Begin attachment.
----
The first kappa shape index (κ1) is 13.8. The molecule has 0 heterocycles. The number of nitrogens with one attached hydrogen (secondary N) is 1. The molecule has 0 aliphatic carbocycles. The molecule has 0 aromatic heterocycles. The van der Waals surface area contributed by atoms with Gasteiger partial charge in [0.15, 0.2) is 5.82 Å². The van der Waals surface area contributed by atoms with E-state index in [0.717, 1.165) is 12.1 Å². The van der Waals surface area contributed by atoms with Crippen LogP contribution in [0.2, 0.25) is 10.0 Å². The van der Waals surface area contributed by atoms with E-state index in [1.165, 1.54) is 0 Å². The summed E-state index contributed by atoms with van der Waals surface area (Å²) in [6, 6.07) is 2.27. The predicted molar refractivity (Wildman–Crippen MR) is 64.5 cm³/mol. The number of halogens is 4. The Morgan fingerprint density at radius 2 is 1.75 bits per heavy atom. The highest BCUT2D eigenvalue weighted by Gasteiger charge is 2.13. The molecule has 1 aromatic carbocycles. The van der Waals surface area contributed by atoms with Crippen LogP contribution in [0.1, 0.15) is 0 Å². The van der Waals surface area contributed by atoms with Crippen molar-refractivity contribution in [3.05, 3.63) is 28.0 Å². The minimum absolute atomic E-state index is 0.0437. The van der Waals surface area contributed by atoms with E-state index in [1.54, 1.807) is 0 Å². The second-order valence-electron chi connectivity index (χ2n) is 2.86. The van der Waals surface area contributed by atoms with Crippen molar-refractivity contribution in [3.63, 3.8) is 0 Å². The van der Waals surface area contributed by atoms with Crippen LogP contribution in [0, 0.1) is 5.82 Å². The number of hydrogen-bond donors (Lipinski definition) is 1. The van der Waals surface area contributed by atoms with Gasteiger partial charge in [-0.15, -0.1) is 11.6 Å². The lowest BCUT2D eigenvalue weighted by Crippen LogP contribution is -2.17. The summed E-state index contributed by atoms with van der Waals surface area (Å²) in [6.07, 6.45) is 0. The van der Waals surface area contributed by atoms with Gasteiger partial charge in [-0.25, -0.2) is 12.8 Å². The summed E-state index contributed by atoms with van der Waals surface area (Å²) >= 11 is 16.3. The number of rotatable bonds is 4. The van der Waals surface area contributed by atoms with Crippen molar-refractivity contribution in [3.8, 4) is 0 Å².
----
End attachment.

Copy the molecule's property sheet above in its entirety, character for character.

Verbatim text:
The first kappa shape index (κ1) is 13.8. The molecule has 0 heterocycles. The number of nitrogens with one attached hydrogen (secondary N) is 1. The molecule has 0 aliphatic carbocycles. The molecule has 0 aromatic heterocycles. The van der Waals surface area contributed by atoms with Gasteiger partial charge in [0.15, 0.2) is 5.82 Å². The van der Waals surface area contributed by atoms with E-state index in [0.717, 1.165) is 12.1 Å². The van der Waals surface area contributed by atoms with Crippen LogP contribution in [0.2, 0.25) is 10.0 Å². The van der Waals surface area contributed by atoms with E-state index in [1.165, 1.54) is 0 Å². The summed E-state index contributed by atoms with van der Waals surface area (Å²) in [6, 6.07) is 2.27. The predicted molar refractivity (Wildman–Crippen MR) is 64.5 cm³/mol. The number of halogens is 4. The Morgan fingerprint density at radius 2 is 1.75 bits per heavy atom. The highest BCUT2D eigenvalue weighted by Gasteiger charge is 2.13. The molecule has 1 aromatic carbocycles. The van der Waals surface area contributed by atoms with Crippen LogP contribution in [0.1, 0.15) is 0 Å². The van der Waals surface area contributed by atoms with Crippen molar-refractivity contribution in [3.05, 3.63) is 28.0 Å². The minimum absolute atomic E-state index is 0.0437. The van der Waals surface area contributed by atoms with E-state index in [1.54, 1.807) is 0 Å². The second-order valence-electron chi connectivity index (χ2n) is 2.86. The van der Waals surface area contributed by atoms with Crippen molar-refractivity contribution in [3.63, 3.8) is 0 Å². The van der Waals surface area contributed by atoms with Crippen LogP contribution in [0, 0.1) is 5.82 Å². The number of hydrogen-bond donors (Lipinski definition) is 1. The van der Waals surface area contributed by atoms with Gasteiger partial charge in [-0.15, -0.1) is 11.6 Å². The lowest BCUT2D eigenvalue weighted by Crippen LogP contribution is -2.17. The summed E-state index contributed by atoms with van der Waals surface area (Å²) in [6.07, 6.45) is 0. The van der Waals surface area contributed by atoms with Gasteiger partial charge in [-0.25, -0.2) is 12.8 Å². The summed E-state index contributed by atoms with van der Waals surface area (Å²) >= 11 is 16.3. The number of rotatable bonds is 4. The van der Waals surface area contributed by atoms with Crippen molar-refractivity contribution in [3.8, 4) is 0 Å².